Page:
Not So Great Hiker in the Saddle.
We made the trip back down the the ventilation building without incident and paused for a quick shot of us in front of it before heading down the service road.   The mosquitoes took advantage of any stop we me made and attacked voraciously.  I tried to take a few shots of a blue ginger but I couldn't keep them out of my nose and ears long enough to steady the camera so I gave up. 

After making our way back to the highway we debated dropping down to the tunnels below to cross traffic but instead decided to practice our car dodging skills instead.

II's best lolo face as he prepares to cross rush hour traffic
We walked back down the Likelike Highway against Kaneohe-bound traffic until we reached a point just mauka of Na Ohia Falls were the trail was near the highway.  II made an attempt to hitch a ride by showing off his legs but amazingly nobody took the bait.

Making the short walk down old Kalihi Street we retraced our steps back to our cars.  What had started out to be just a short walk to a well known and beautiful waterfall had tuned into a fantastic journey though the valley up to the Kalihi Saddle.  We didn't cover that much ground but what we saw will definatly bring us back again to explore further.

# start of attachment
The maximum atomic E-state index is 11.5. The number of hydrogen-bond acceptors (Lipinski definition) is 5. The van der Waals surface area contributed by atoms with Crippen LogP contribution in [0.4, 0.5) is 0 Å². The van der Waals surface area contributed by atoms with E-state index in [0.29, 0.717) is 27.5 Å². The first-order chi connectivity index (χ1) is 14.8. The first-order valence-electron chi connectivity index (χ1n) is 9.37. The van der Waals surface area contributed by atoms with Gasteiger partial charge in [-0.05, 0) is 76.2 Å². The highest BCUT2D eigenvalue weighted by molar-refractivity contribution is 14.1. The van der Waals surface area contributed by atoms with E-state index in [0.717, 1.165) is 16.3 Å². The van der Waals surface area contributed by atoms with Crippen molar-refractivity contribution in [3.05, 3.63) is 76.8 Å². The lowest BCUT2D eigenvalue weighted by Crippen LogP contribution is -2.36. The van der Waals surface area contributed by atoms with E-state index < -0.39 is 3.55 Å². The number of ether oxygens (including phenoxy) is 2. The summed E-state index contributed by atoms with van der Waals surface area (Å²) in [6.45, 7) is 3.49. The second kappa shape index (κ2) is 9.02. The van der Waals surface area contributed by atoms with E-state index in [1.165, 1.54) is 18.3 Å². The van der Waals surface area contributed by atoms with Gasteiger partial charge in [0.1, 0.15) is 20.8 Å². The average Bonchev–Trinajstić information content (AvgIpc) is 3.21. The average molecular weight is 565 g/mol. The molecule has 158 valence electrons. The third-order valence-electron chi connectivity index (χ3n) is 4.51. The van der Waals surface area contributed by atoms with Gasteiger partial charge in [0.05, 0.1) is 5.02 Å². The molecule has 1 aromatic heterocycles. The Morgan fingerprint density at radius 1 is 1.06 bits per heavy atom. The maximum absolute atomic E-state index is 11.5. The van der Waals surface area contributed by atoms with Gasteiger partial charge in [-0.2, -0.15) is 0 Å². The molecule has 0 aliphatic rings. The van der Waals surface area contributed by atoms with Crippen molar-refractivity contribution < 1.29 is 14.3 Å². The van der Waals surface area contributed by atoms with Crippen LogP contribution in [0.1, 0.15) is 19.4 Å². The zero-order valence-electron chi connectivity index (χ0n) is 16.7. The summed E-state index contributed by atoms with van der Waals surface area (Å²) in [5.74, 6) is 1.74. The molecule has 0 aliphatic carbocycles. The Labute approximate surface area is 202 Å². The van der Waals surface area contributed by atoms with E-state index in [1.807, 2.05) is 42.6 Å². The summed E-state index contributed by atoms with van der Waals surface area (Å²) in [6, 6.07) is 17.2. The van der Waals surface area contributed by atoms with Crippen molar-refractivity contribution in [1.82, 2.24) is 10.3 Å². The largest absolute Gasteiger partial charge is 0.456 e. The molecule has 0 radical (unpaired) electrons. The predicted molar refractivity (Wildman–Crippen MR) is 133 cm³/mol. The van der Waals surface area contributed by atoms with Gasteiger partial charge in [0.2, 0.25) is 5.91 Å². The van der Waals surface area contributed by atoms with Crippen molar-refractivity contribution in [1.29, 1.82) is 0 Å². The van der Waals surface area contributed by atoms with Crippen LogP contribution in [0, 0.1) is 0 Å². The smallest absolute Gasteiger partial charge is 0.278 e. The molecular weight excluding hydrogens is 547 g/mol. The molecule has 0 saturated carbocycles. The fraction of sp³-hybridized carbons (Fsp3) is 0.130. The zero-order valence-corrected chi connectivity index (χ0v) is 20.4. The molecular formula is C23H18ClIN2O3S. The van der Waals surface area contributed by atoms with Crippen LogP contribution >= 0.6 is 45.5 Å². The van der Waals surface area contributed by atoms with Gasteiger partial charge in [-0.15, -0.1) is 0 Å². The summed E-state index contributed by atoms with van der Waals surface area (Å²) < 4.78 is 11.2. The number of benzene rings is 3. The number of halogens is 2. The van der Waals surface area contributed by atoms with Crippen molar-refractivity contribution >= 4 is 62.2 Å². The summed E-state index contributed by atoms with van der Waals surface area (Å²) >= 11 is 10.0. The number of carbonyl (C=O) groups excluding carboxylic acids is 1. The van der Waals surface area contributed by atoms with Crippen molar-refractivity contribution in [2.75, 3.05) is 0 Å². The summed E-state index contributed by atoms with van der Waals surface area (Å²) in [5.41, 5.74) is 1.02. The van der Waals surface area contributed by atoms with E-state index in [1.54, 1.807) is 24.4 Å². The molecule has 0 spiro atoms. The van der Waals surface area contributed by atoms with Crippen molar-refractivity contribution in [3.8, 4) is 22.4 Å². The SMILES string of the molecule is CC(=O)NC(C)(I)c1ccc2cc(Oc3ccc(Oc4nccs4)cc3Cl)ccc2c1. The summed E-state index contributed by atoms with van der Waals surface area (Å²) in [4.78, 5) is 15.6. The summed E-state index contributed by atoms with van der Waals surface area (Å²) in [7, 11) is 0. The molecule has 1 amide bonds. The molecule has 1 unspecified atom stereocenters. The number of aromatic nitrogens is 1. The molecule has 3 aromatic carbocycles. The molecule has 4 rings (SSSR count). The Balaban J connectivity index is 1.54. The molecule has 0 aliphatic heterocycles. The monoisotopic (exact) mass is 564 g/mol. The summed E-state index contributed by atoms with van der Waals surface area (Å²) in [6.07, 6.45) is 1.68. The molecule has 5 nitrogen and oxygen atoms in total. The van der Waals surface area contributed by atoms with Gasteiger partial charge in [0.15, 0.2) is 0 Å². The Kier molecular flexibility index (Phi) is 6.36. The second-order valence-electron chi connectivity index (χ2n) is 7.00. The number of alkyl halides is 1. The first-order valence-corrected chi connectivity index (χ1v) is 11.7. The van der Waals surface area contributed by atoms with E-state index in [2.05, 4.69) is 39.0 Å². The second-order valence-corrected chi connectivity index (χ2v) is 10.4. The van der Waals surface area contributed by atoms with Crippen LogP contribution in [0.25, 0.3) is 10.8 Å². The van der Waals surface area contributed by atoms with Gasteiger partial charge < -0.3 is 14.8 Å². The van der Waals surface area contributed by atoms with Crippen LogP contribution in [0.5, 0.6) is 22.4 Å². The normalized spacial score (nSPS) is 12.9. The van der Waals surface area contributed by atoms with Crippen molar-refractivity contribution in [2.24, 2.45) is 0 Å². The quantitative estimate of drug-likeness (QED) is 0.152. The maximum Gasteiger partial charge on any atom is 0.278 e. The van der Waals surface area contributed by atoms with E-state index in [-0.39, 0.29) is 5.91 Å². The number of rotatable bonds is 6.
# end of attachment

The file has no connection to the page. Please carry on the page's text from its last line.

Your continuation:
"Thirty minute waterfall" hike complete!
I've strung together a few clips of video of a few of the sights from the day including II's fall from the falls and far too much of the 'opae in the stream.  Not So Great Video of course!

Aloha and mahalo for reading, as always, more pictures from this trail and others I've done can be seen on Flickr.